Governor has yet to explain himself
In the wake of increasing coronavirus cases, Gov. Tim Walz last month issued what he called a “pause” on “social activities, in-person dining, sports, and fitness establishments for four weeks.”
This week, Walz and the Minnesota Pollution Control Agency expedited the approval for Enbridge Line 3, issuing its final permit even though they had three more weeks to decide. This means an influx of two thousand workers — or more — from outside the area, heightening risks of pandemic spread.
During the past two days, Healing Minnesota Stories has called and emailed Walz’s media office and that of Jan Malcolm, Commissioner of the Minnesota Department of Health, seeking comment on how they viewed the health risks from Line 3 construction crews. Neither has responded.
Minnesota citizens deserve answers from their leaders.
MPR reported this past weekend that Walz expects to issue “no gather guidance” for Minnesota families during Christmas. Meanwhile, he appears untroubled by having hundreds of out-state workers gather in northern Minnesota over the holidays.
Last year, Walz issued an executive order committing the state to provide “consultation, coordination and cooperation” with the Tribal Nations. It would “help to establish mutually respectful and beneficial relationships between the State and Minnesota Tribal Nations,” it said.
Last week, the White Earth and Red Lake Nations asked for a Line 3 construction delay, in part based on the health risks. Walz has been silent. From what is known publicly, it appears to have mattered little to him. What happened to the “mutually respectful and beneficial relationships”?
Walz has a choice to make and so far he is choosing to side with Enbridge’s pipeline push over the health of Minnesotans.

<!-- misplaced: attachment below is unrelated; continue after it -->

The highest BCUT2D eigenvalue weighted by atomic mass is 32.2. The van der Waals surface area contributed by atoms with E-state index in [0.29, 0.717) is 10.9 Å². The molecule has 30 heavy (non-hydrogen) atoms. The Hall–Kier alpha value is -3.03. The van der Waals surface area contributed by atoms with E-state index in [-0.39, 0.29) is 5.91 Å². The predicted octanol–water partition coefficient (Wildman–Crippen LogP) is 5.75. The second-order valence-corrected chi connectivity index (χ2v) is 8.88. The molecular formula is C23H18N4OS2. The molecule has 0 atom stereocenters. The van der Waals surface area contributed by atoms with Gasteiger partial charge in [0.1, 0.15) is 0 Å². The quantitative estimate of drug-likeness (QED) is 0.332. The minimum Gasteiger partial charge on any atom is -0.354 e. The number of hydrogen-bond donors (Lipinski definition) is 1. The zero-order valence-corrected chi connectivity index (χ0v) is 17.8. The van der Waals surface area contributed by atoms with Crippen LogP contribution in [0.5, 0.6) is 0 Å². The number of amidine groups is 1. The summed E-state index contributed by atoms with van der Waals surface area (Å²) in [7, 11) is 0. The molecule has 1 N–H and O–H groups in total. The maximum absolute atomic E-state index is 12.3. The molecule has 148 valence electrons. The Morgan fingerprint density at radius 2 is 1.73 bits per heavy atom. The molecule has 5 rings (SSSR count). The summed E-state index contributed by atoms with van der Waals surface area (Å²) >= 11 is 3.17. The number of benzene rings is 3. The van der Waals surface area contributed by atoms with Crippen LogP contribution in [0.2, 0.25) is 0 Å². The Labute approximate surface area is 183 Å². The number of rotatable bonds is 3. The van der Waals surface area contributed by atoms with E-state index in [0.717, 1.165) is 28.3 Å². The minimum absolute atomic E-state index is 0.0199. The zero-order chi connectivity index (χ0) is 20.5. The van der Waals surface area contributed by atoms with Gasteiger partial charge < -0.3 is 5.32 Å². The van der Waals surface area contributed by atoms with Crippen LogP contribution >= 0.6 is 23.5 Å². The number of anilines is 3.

With Walz’s tacit support, the Minnesota Department of Commerce is currently suing to overturn Line 3 permits in the Minnesota Court of Appeals. Commerce has argued for years that Enbrige failed to prove the new pipeline was needed.
The U.S. Department of Homeland Security classifies pipeline construction crews as “essential workers.” It’s ironic: Here in Minnesota, “essential workers” are building a non-essential pipeline.
Walz could have put his foot down and supported a construction delay. The federal document listing pipeline workers as “essential” workers gave him leeway.
In bold letters, on page one, the memo states:
This list is advisory in nature. It is not, nor should it be considered, a federal directive or standard.Christopher C. Krebs
Director, Cybersecurity and Infrastructure Security Agency (CISA)
August 18, 2020
To restate the matter, Walz could have supported a construction delay without running afoul of federal laws.
Given other measures they are recommending to suppress the pandemic, Gov. Walz and Commissioner Malcolm need to explain why they are choosing to ignore the health risks of this major construction project.